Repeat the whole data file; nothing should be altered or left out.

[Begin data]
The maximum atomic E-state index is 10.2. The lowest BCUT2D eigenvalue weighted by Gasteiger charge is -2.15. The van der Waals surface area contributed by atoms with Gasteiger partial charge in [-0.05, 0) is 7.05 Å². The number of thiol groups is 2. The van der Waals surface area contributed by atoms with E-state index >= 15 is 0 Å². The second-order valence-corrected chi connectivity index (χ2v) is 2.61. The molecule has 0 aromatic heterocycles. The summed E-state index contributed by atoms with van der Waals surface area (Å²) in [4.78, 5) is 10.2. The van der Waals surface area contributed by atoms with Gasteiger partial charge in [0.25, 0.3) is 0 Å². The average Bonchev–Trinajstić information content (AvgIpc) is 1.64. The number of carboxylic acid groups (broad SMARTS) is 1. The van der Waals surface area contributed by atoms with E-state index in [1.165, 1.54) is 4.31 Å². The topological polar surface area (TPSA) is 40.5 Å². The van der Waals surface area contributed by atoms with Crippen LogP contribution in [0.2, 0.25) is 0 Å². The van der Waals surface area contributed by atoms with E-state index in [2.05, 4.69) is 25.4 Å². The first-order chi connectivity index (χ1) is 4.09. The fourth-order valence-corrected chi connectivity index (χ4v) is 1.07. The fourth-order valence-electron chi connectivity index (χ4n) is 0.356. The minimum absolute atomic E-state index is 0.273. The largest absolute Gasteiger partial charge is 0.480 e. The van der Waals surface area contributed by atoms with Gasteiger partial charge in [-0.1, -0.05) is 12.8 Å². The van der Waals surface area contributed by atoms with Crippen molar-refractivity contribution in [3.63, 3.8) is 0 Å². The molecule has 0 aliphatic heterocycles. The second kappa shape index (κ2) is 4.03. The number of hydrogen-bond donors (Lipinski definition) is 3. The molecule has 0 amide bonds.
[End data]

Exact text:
The maximum atomic E-state index is 10.2. The lowest BCUT2D eigenvalue weighted by Gasteiger charge is -2.15. The van der Waals surface area contributed by atoms with Gasteiger partial charge in [-0.05, 0) is 7.05 Å². The number of thiol groups is 2. The van der Waals surface area contributed by atoms with E-state index >= 15 is 0 Å². The second-order valence-corrected chi connectivity index (χ2v) is 2.61. The molecule has 0 aromatic heterocycles. The summed E-state index contributed by atoms with van der Waals surface area (Å²) in [4.78, 5) is 10.2. The van der Waals surface area contributed by atoms with Gasteiger partial charge in [0.25, 0.3) is 0 Å². The average Bonchev–Trinajstić information content (AvgIpc) is 1.64. The number of carboxylic acid groups (broad SMARTS) is 1. The van der Waals surface area contributed by atoms with E-state index in [1.165, 1.54) is 4.31 Å². The topological polar surface area (TPSA) is 40.5 Å². The van der Waals surface area contributed by atoms with Crippen LogP contribution in [0.2, 0.25) is 0 Å². The van der Waals surface area contributed by atoms with E-state index in [2.05, 4.69) is 25.4 Å². The first-order chi connectivity index (χ1) is 4.09. The fourth-order valence-corrected chi connectivity index (χ4v) is 1.07. The fourth-order valence-electron chi connectivity index (χ4n) is 0.356. The minimum absolute atomic E-state index is 0.273. The largest absolute Gasteiger partial charge is 0.480 e. The van der Waals surface area contributed by atoms with Gasteiger partial charge in [-0.1, -0.05) is 12.8 Å². The van der Waals surface area contributed by atoms with Crippen molar-refractivity contribution in [3.63, 3.8) is 0 Å². The molecule has 0 aliphatic heterocycles. The second kappa shape index (κ2) is 4.03. The number of hydrogen-bond donors (Lipinski definition) is 3. The molecule has 0 amide bonds.